Michael Roberts

Michael Roberts

Michael Roberts is Festival Producer of the Cornwall Film Festival. 

Dunkirk - a visceral account of the Allied retreat
Monday, 14 August 2017 11:17

Dunkirk - a visceral account of the Allied retreat

Published in Films

Michael Roberts reviews the recently released Dunkirk.

Taught to children in schools up and down the country, the evacuation of Dunkirk is ingrained into the very culture of Great Britain. Images, paintings and newspaper clippings which tell the story of 400,000 British troops attempting to retreat from France with the enemy closing in on all sides has become nothing short of iconic.

The zeitgeist of this timeless story has a new addition brought to us by director Christopher Nolan - the auteur responsible for the likes of Momento, the ground-breaking temporally-shifting memory drama and The Dark Knight trilogy, which re-wrote the genre handbook of the super-hero movie.


In his first feature since 2014’s sci-fi epic, Interstellar, Nolan’s depiction of the Dunkirk evacuation follows several intimate stories that weave into an equally grandiose narrative. Much like Interstellar, the scale of this film is awesome; ‘awesome’ here being used in the original sense of the word whereby it fills the viewer with an irrefutable sense of overwhelming vastness and in this case, dread. Though this film’s backdrop is not measured in light years but by the comparatively short distance of the British Channel, Nolan does a remarkable job of building this world to feel both enormous and close, really synthesising the desperation of the ‘so close but so far’ mentality of his characters.

The characters of Dunkirk in a sense both make and break this film; the young, predominantly unknown actors who play the British boys attempting to flee the beach show real talent and indeed, the casting of pop-star Harry Styles is far more than a needless cameo - he genuinely delivers an emotional, believable performance. Having said this the characters these boys play are very much blank slates with little real personalities - perhaps this is a comment on the toll the war has taken on the boys or a suggestion that they are simply pawns in a greater game - but nonetheless something feels lacking. Whatsmore the casting of Sir Kenneth Branagh and Tom Hardy feel somewhat wasted on characters with basic dialogue and limited screen time.

When it comes to Dunkirk’s set pieces and cinematography however, the film really does become a fiercely visceral experience. From its vicious establishing scene, Dunkirk is inherently unsafe. The way Nolan’s camera plays with distance is synonymous with the film’s beauty. The extreme close ups used in times of imminent danger are terrifying and induce a very real form of claustrophobia upon the viewer. One shot in particular perfects this idea and sees the young private, Tommy covering himself like hundreds of thousands of other soldiers on the beach, the viewer is suspended as the enemy bombs hit the sand progressively closer. Equally, the vast sweeping shots of the epic set pieces, of the endless beach and the at-times seemingly infinite Channel along with the aerial tracking of the spitfire dog fights are profoundly beautiful. Nolan constantly reminds you of both the large scale and intimate implications of the bitter war with these simple examples of incredibly intelligent filmmaking.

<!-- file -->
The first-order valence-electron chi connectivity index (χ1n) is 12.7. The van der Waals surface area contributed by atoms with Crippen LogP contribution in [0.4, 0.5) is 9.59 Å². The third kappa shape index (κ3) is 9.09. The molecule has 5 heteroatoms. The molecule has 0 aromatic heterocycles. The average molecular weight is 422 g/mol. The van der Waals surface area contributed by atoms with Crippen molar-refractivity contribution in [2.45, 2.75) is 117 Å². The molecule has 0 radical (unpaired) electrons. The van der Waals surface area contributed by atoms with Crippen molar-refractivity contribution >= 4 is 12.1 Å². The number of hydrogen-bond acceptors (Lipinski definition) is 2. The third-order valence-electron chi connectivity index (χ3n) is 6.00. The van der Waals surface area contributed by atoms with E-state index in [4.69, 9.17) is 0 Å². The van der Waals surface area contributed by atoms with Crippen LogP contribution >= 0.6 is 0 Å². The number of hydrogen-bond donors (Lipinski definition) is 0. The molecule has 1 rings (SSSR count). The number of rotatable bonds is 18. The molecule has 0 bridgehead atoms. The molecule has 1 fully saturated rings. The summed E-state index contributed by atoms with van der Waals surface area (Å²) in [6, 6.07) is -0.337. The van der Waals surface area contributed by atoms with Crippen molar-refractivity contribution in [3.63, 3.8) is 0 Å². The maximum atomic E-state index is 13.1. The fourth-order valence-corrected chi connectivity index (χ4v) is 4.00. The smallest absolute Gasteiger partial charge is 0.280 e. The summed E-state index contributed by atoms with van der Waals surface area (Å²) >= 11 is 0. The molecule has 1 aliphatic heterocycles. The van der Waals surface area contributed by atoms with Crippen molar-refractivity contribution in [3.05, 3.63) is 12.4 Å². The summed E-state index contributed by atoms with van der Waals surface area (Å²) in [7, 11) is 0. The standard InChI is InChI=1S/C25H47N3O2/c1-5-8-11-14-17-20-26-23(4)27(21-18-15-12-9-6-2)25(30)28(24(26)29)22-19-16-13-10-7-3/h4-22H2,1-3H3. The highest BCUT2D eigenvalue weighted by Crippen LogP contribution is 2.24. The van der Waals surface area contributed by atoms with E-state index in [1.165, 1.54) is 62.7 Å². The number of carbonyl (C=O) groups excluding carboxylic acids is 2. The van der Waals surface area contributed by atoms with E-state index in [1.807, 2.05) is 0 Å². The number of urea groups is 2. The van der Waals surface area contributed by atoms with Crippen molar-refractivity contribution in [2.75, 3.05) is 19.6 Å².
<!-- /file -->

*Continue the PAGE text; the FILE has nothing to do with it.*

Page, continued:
Strange though it is to write, while what is shown on camera works well to set a sinister scene, it's also what isn't shown that creates Dunkirk’s dark aura. The film deals extensively with the theme of absence, reflecting all of the characters: those boys without safety, without home, without hope - and debatably the most eerie absence is actually that of a physical enemy. Throughout Dunkirk’s smidge-over hour and a half runtime you almost never see an actual human enemy, often teased only in gunfire from afar. This unnerving use of absence along with Hans Zimmer’s urgent ticking score creates an incredibly unsettling disoriented sense paranoia.


At times Nolan’s desire to disorientate the viewer however, only results in confusing them and this is perhaps one of the ways in which Dunkirk unravels itself slightly. Throughout the narrative we follow three stories, the boys on the beach, the pilots in the air and the heroes from home racing across the channel, but these stories unfold not only at differents point on the map but in alternating time frames as well. These totally different temporal narratives are deeply jarring - and perhaps this is the intention but it does often feel incoherent and frustrating to watch. Disappointingly, this disruption frequently drags the viewer out of the otherwise immersive, horrifying and sentimental journey.

You will likely read reviews, a lot of reviews, that profess this film to be Christopher Nolan’s panicle – the best film he’s ever made; don’t be fooled - it’s not. But regardless of its flaws, not only is Dunkirk a visual masterpiece, it is inevitably destined to become a classic of its genre, if not the one of the defining British war films. Dunkirk builds beauty out of tragedy in the carnage of war. It stands as both a remarkable and brutal exhibition of the greatest military evacuation in history and a strong salute to British wartime spirit.